The Masjid Eesa Ibn Maryam mosque in Hall Green played host to two of the vans on Thursday to get over 40 members of the local community vaccinated against Covid-19.
The idea of the vans is to provide access to the vaccination within local communities, especially for those who may find it difficult to access it via more traditional routes.
GPs and teams from local practices Hall Green Health and Northbrook Group were on hand to administer the vaccine to eligible people, including those aged 60 and over and with underlying health conditions.
Naveed Saeed was one of the first to get his vaccination. He is a regular at the mosque and was thrilled at the opportunity to get protected in a location familiar to him. He said: “It’s been so easy – no hassle at all. There’ve been all sorts of rumours about the vaccine in our community so for it to be offered at a local mosque in a setting we trust and are familiar with is brilliant.”
Shabia Farmer echoed Mr Saeed’s comments and described initiatives like this as important for the local community.
She said: “I felt more comfortable coming here because it’s all open air, so any risk is significantly reduced. The vaccine is the route out of this pandemic so I’ve been encouraging all of my family and friends to get it when they can too.”
The vans, supported by the Birmingham and Solihull Covid-19 vaccination team, will be making their way to other faith and community centres, such as churches, mosques and gurdwaras, across Birmingham and Solihull over the coming weeks, with the potential for more opportunities in the future if they prove to be successful.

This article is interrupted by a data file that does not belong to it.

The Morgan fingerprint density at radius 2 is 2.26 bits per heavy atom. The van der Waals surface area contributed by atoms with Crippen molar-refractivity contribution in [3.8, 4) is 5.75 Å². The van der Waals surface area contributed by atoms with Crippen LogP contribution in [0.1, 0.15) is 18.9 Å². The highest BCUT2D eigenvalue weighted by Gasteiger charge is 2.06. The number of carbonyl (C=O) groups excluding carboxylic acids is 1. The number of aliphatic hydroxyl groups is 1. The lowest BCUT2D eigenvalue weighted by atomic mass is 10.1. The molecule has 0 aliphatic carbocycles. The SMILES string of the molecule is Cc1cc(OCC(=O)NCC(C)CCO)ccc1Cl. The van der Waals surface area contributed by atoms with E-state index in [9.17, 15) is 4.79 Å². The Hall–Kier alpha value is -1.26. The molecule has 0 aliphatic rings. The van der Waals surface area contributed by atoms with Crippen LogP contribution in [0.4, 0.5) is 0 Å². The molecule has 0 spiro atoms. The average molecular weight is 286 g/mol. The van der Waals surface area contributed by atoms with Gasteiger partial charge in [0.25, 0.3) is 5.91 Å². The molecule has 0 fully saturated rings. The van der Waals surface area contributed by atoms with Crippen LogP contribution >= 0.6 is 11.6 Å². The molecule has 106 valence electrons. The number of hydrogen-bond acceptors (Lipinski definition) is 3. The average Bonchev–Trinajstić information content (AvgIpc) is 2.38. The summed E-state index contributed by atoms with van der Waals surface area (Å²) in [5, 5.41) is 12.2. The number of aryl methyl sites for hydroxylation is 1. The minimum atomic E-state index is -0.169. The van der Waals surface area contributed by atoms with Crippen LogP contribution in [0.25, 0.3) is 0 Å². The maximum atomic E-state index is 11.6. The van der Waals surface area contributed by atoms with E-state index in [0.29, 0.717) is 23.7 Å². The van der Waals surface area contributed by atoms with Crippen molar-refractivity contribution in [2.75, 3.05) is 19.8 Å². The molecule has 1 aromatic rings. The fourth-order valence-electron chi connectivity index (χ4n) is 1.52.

Dr Aftab Arif, a GP from Hall Green Health, was administering vaccines on the vans. He said: “The most important thing here is making the vaccine accessible and available in a safe space. Working in conjunction with faith leaders is vital and the turnout today proves how successful it can be.
“The equipment we have available on the vans lends itself well to working in sites like this, so we’re keen to do more to vaccinate within communities where they are and they feel most comfortable.”
Dr Shereen Zaki, a GP partner at Northbrook Group Practice, was also supporting the drive. She added: “I’ve been able to communicate with people directly in their own language in a safe and familiar space, which I think has been vital in helping to dispel some of the myths and misconceptions about the vaccine. Many of the people I’ve seen here might find it difficult to communicate in English which means other centres might not be the best option for them.”
Mosque Administrator Aurangzeb Khan said: “We see that we have a duty to the community to offer services beyond just being a place of worship. We’ve had people from different backgrounds, ethnicities and faiths here today and we’re thrilled to have played a part in the vaccination efforts.”